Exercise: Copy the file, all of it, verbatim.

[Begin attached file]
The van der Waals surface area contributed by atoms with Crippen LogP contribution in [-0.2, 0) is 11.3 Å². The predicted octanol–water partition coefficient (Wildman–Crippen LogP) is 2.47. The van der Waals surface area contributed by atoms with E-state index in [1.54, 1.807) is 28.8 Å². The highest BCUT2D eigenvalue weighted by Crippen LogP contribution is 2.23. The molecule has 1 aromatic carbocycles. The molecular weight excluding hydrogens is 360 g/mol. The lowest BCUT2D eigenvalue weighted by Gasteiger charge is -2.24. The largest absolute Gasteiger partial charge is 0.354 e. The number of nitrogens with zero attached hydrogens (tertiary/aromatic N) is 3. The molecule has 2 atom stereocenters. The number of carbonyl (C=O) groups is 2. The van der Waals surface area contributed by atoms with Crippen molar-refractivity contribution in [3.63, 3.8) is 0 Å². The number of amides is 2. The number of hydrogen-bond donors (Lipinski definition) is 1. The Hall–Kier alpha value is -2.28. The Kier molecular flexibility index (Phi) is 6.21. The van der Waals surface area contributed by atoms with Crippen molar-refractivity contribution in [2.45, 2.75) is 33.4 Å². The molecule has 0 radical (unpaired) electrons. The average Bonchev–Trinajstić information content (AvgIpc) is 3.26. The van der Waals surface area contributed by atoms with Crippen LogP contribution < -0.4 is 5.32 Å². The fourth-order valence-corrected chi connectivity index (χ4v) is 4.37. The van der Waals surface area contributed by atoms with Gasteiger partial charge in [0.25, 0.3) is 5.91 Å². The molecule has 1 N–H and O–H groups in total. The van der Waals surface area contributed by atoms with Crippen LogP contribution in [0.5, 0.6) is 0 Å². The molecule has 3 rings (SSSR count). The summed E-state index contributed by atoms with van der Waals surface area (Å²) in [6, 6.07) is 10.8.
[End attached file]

The van der Waals surface area contributed by atoms with Crippen LogP contribution in [-0.2, 0) is 11.3 Å². The predicted octanol–water partition coefficient (Wildman–Crippen LogP) is 2.47. The van der Waals surface area contributed by atoms with E-state index in [1.54, 1.807) is 28.8 Å². The highest BCUT2D eigenvalue weighted by Crippen LogP contribution is 2.23. The molecule has 1 aromatic carbocycles. The molecular weight excluding hydrogens is 360 g/mol. The lowest BCUT2D eigenvalue weighted by Gasteiger charge is -2.24. The largest absolute Gasteiger partial charge is 0.354 e. The number of nitrogens with zero attached hydrogens (tertiary/aromatic N) is 3. The molecule has 2 atom stereocenters. The number of carbonyl (C=O) groups is 2. The van der Waals surface area contributed by atoms with Crippen molar-refractivity contribution in [3.63, 3.8) is 0 Å². The number of amides is 2. The number of hydrogen-bond donors (Lipinski definition) is 1. The Hall–Kier alpha value is -2.28. The Kier molecular flexibility index (Phi) is 6.21. The van der Waals surface area contributed by atoms with Crippen molar-refractivity contribution in [2.45, 2.75) is 33.4 Å². The molecule has 0 radical (unpaired) electrons. The average Bonchev–Trinajstić information content (AvgIpc) is 3.26. The van der Waals surface area contributed by atoms with Crippen LogP contribution < -0.4 is 5.32 Å². The fourth-order valence-corrected chi connectivity index (χ4v) is 4.37. The van der Waals surface area contributed by atoms with Gasteiger partial charge in [0.25, 0.3) is 5.91 Å². The molecule has 1 N–H and O–H groups in total. The van der Waals surface area contributed by atoms with Crippen LogP contribution in [0.5, 0.6) is 0 Å². The molecule has 3 rings (SSSR count). The summed E-state index contributed by atoms with van der Waals surface area (Å²) in [6, 6.07) is 10.8.